Flashback
A look back at this day in film history
February 11
October 8, 1969
All Four One

On October 8, 1969, New York moviegoers were urged to “consider the possibilities” by buying a ticket to the debut feature of a young screenwriter-turned-director, Paul Mazursky. And, attracted by its promise of wife swapping and group sex amidst a suburban swirl of love beads, Nehru collars and group therapy sessions, audiences did. The film, Bob and Carol and Ted and Alice, was one of the year’s biggest hits, grossing $30 million off a production budget of only $2 million. Helped by the laid-back chemistry, good looks and improvisational ability of stars Natalie Wood, Robert Culp, Elliot Gould and Dyan Cannon, Mazursky’s comedy drama managed to both indulge audience’s fascination with ‘60s-era free love while satirizing it enough for mainstream viewers to keep it at a comfortable moral distance. Seen in today’s radically different cultural climate, the movie feels a bit like it’s tumbled out of a time capsule, but, writing at the time, critic Pauline Kael pinpointed what may be the film’s lasting legacy: a tonally tricky, humorously bitter comedic style that finds its echoes today in everything from Ben Stiller comedies to Larry David’s Curb Your Enthusiasm. She wrote, “You can feel something new in the comic spirit of this film –– in the way Mazursky gets laughs by the rhythm of clichés, defenses, and little verbal aggressions.”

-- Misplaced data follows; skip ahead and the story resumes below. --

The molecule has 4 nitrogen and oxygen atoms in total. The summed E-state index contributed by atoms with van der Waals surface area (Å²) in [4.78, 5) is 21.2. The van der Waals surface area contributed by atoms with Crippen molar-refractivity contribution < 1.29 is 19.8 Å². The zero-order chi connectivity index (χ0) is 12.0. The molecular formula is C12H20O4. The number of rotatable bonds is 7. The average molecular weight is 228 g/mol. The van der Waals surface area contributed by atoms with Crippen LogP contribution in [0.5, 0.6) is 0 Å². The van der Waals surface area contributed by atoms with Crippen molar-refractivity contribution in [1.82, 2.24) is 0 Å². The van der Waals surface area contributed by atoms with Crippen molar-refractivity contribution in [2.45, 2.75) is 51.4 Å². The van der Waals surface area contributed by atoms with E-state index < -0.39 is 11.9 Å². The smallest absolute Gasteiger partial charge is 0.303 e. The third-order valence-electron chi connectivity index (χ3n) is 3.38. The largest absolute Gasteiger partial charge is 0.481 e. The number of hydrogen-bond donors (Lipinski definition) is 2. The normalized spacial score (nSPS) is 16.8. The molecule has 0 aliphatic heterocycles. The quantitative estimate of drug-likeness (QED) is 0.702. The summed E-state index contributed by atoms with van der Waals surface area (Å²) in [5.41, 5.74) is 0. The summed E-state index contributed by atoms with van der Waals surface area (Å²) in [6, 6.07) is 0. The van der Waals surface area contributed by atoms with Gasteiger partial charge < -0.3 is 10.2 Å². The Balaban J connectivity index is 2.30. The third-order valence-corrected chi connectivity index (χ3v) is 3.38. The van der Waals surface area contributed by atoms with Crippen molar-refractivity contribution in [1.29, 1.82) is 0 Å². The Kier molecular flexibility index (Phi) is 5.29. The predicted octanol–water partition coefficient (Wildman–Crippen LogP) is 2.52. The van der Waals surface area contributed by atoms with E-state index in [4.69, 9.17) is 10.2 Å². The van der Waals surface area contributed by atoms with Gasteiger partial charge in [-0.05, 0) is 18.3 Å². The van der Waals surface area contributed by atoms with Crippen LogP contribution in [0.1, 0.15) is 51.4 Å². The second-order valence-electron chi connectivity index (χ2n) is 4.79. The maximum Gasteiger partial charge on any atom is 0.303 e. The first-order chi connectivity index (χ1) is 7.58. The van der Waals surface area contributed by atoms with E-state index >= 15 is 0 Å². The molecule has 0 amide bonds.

More Flashbacks
JLM February 11, 1909
Joseph L. Mankiewicz born

Joseph L. Mankiewicz, the only man ever to win Best Director and Best Screenplay Oscars in consecutive years, was born in Wilkes-Barre, Pennsylvania, on this day in 1909. 

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February 11, 1948
Sergei Eisenstein dies

Stalin breaks the heart of a great Soviet filmmaker.

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